In order to be able to determine the consequences of the New Mechanistic Approach for the mind-body problem it was necessary to first analyze its metaphysical foundation. The most central notions such as "mechanism", "phenomenon", "activity", "constitution", "constitutive relevance", "mechanistic level", etc. remained metaphysically underdetermined in the new mechanistic literature. Therefore, I focus on the metaphysical analysis of the central notions of this approach.
Mechanisms - revisited
This is an illustration of a mechanism based on the metaphysical theory I defend. Most importantly, mechanisms and the phenomena they are responsible for are spatiotemporally extended. For details see chapter 7 of my book.
Thanks to Pamela Speh for helping me polish the figures I use throughout the book!
The Unconscious in Contemporary Psychology
In contemporary psychology, two different notions of the unconscious are used. First, in cognitive psychology scientists talk about the "cognitive" or "new unconscious" to denote cognitive phenomena that occur without the awareness of the subject. It is called "new" since it is supposed to have not much in common with the "old" Freudian unconscious. Second, in the last 15 years or so, the Freudian unconscious--the so-called "dynamic unconscious"--has become a subject of a branch of neuroscience called neuropsychoanalysis. One research focus is the investigation of the neural mechanism of repression. So far, it remains unclear, what unconscious mental phenomena are supposed to be, whether there is only one theoretically and empirically coherent notion of the unconscious, how the cognitive and the dynamic unconscious exactly differ, and what the explanatory relevance of the postulation of unconscious mental phenomena is.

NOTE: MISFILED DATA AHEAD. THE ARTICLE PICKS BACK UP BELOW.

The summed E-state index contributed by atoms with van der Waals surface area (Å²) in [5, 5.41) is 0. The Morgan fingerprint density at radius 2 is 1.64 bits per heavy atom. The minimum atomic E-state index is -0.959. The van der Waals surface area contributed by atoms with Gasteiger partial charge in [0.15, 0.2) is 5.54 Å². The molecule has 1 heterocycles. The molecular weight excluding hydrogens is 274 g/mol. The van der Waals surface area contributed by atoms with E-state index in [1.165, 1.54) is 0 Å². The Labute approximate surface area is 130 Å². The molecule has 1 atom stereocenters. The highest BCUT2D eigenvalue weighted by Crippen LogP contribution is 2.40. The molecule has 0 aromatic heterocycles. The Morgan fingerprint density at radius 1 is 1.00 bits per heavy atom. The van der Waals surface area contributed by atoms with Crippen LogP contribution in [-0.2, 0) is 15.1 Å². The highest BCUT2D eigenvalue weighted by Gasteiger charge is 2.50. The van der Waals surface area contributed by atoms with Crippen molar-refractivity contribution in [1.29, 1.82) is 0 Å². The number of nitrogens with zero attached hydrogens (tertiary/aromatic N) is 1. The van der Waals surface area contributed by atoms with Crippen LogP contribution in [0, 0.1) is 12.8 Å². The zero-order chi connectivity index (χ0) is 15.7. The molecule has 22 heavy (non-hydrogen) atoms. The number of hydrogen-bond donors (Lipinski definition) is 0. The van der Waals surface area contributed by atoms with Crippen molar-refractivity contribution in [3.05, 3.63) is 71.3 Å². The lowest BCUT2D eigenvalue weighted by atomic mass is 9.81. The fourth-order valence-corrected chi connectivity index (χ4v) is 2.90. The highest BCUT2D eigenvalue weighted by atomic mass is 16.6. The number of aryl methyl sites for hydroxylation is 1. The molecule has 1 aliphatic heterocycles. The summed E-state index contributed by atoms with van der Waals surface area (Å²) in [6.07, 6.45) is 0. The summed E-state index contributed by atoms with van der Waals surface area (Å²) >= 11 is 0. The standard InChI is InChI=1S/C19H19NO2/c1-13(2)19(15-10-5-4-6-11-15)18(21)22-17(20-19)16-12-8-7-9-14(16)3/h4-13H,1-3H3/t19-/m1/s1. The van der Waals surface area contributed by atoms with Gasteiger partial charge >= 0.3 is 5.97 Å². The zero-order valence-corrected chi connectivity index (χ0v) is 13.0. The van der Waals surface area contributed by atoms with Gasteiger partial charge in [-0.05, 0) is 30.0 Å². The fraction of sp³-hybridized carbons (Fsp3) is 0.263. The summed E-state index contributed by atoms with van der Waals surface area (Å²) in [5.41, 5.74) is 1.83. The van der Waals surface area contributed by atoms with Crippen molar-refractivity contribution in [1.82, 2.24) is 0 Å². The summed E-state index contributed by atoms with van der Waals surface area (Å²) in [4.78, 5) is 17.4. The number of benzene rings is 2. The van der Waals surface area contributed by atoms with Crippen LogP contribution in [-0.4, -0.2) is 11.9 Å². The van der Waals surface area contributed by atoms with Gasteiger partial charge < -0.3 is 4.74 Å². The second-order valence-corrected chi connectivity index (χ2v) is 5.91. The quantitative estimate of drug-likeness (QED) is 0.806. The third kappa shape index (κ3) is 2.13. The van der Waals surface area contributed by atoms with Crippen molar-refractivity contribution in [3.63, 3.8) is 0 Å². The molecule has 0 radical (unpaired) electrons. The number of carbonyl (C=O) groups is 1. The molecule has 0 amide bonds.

One central claim I argue for is that cognitive psychology has to integrate the Freudian notion of the unconscious and it has to take seriously the idea of repression. To show this, my focus so far is on implicit biases such as implicit racial and sexist biases. I argue that in order to understand in which sense implicit biases are implicit and how this implicitness arises we have to analyze these phenomena in terms of repression.